WPP is the only major group yet to unveil its data – it always reports last and will do so on March 4.
These releases are the precursor to PRWeek’s Agency Business Report, work on which gets fully underway from now on. If your firm has not yet entered its information, you should get on the case immediately, as the deadline for submissions is next Tuesday, February 23.
It is difficult to draw broad conclusions from the numbers unveiled so far - they are mixed. The strong dollar certainly proved something of a problem in 2015 and negatively affected the impact of currency rates at most large global PR groups.
But it’s fair to say Omnicom had a disappointing Q4 from a PR point of view, with organic revenue down 6.9%, compared to the group’s advertising compatriots, which posted a rise of 12.6%. No matter which way you spin it, that’s a disappointing performance and a massive disparity.
Full-year numbers at the group, which owns agencies including FleishmanHillard, Ketchum, Porter Novelli, and Marina Maher Communications, were slightly better, down 1.4% compared to the previous 12 months. But at a time when the market has supposedly moved significantly toward PR’s specific skill sets, you expect better than that - advertising was up 9.3% in 2015.
Ketchum CEO Rob Flaherty said his firm "outpaced" the overall Omnicom numbers and recorded positive revenue growth for the quarter and full year. Porter Novelli’s CEO Karen van Bergen also said her firm grew in Q4 and 2015 overall.
FleishmanHillard isn’t talking, but the logical conclusion from the other two CEOs’ comments is that Omnicom’s largest PR firm didn’t have the best of times in those accounting periods. Former CEO Dave Senay certainly alluded to that last October, when he said "after a strong first half, when we exceeded plan, the third quarter did not keep pace."
Interpublic Group, home to Weber Shandwick, Golin, and others, performed much better, posting full-year organic revenues up 3.6% and Q4 numbers rising 6.5% in its Constituency Management Group, which houses the two big PR firms.
Weber CEO Andy Polansky told PRWeek the PR firms within CMG achieved high-single-digit organic growth in both accounting periods, and that his own agency achieved double-digit organic growth in 2015 overall, as it did in the preceding 12 months.
FleishmanHillard may point to difficult comparables with a positive 2014 to explain its relatively poor performance in 2015, but Weber managed double-digit growth on top of double-digit growth, so it showed what is possible in the current market. Edelman has yet to reveal its 2015 figures; Publicis doesn’t break out PR numbers.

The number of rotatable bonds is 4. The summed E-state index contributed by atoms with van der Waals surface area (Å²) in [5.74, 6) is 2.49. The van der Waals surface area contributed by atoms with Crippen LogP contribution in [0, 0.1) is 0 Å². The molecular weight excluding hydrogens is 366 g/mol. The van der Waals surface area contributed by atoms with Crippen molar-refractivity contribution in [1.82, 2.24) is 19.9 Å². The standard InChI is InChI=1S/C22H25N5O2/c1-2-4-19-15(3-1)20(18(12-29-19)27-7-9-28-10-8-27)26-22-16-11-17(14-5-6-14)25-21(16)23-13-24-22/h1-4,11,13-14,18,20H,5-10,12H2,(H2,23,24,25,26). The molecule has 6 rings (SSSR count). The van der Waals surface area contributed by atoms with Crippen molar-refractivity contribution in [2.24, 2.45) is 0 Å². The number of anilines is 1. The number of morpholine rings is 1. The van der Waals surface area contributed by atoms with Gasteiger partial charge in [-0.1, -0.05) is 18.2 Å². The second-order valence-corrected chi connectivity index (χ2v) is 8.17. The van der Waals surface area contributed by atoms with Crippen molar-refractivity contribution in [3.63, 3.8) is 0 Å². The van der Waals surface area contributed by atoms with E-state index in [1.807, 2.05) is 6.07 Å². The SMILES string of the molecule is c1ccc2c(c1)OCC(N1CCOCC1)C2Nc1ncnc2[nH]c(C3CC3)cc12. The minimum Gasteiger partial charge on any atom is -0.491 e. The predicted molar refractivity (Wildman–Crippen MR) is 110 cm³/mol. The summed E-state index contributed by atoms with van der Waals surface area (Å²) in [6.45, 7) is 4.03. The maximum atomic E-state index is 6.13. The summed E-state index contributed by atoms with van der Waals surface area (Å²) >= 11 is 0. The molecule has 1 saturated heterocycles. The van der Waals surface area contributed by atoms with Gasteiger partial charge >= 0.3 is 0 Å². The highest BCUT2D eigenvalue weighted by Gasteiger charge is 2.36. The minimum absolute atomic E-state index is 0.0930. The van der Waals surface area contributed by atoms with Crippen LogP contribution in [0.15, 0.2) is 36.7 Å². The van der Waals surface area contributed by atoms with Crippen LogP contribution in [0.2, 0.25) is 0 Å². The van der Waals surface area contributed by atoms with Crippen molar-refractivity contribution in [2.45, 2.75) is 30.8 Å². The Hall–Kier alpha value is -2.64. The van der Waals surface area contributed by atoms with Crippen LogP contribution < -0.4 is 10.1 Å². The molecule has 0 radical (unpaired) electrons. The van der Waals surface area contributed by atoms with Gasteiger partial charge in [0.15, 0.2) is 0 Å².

Golin also made an eye-catching acquisition this week when it bought British creative hot shop Brooklyn Brothers to add to its arsenal. This will add something like $28 million to Golin’s revenues, which are around $125 million, and at an estimated total purchase price of $42.8 million is a major acquisition for IPG’s second-largest agency.
It contains echoes of Weber’s purchase of Swedish creative PR agency Prime in 2014. Both acquired firms are high on creativity and integration and fit well within the PESO model that modern PR agencies espouse. Both have a history of attracting jury members’ attention at Cannes and have won Lions in various categories, not just PR. Both have good relationships with the elusive CMO and marketing community so desired by the big PR outfits.
Of course, business is not just about growing revenues. As WPP head honcho Martin Sorrell is fond of pointing out, you have to also make a profit, otherwise the whole exercise is pointless. But, in general, the biggest firms have to grow constantly to sustain their business models, and this can cause a syndrome of crunching through accounts, work, and people, and rolling on remorselessly regardless, like a large tank.
Using lowly paid account staff churning through accounts that come and go regularly because clients become frustrated with poor service is a common complaint. CCOs are seduced by charismatic leaders who pop up at pitch or review time and occasionally thereafter, but aren’t physically and emotionally connected to the account on a regular basis.
Big firms recognize this, but there is only so much senior counsel to go around when your agency gets into the multiple hundred million dollar bracket for revenues.
Revenue per head in firms that rely on consumer and marketing work is typically much lower than the tariff charged by corporate reputation and financial specialists and more niche consultancies.
PRWeek will shortly be publishing a profile of Mark Penn, who has set up what he claims to be a new style of holding company, called The Stagwell Group. He contends that the existing model is pretty much broken, and that there is scope to build a new operation based on senior consultancy and a strong understanding of the digital world.
His acquisitions so far include DC public affairs and political consulting specialist SKDKnickerbocker, digital creative agency Code & Theory, and movie research firm Nielsen NRG. It will be very interesting to see how this venture works out.
There is a lot to play for and I sense this is a watershed moment for PR agencies and, by extension, the wider industry. To reflect this moment, there is much more analysis to come in the Agency Business Report, which will be published on May 1 and will be more comprehensive and global than ever.
But if the early signs of the 2015 holding company financial results are anything to go by, it will be difficult to draw one fixed conclusion from this year’s numbers, which is just another reason why you will need to pay extremely close attention to the data, analysis, and profiles contained in the upcoming report.